Partners’ Center for Connected Health to Launch Disease-Monitoring System, Mulls Commercial Spinoff
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tens of billions of dollars.
The center now faces the tough decision of whether to keep SmartBeat a nonprofit service or turn it into a for-profit business. It’s fine to provide the service to EMC and other large employers in Massachusetts, Kvedar says, because his center is dedicated to providing care to patients within the Partners network. But SmartBeat could offer the same service for a fee to companies in other parts of the country, which would fall outside the center’s non-profit mission. He noted that the center, for instance, is in talks about providing SmartBeat to food company Kellogg, headquartered in Battle Creek, MI.
There’s a viable national market for SmartBeat. The U.S. disease-management business, which was worth about $1 billion in 2005, is expected to bring in more than $2 billion this year, according to forecasts by market research firm Frost & Sullivan.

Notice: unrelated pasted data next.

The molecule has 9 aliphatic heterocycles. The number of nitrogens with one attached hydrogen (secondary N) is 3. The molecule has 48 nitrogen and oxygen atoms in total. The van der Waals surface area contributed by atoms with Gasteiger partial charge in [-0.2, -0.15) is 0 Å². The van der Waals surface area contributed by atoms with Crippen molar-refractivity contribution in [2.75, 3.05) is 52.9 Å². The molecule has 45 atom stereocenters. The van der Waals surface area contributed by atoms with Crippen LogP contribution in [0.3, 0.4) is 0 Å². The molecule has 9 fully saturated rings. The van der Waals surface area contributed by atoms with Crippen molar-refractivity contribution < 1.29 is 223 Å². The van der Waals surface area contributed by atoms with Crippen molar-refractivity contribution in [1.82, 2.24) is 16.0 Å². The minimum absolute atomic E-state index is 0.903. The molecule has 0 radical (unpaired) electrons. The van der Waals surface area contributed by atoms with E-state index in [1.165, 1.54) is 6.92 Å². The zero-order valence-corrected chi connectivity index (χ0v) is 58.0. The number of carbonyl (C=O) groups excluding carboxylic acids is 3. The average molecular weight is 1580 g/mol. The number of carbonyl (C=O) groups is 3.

Even with healthy market prospects, it can be tricky to turn nonprofit hospital services into for-profit ventures. For example, I covered the spinout of retinal imaging firm Veraxa Health from Boston research hospital Joslin Diabetes Center a few years ago. But the company reverted to its former status as a nonprofit group within Joslin less than a year after its commercial launch. Veraxa couldn’t drum up enough interest from investors to support the operation until it could reach profitability. (Here’s a story I wrote about Veraxa for Mass High Tech.)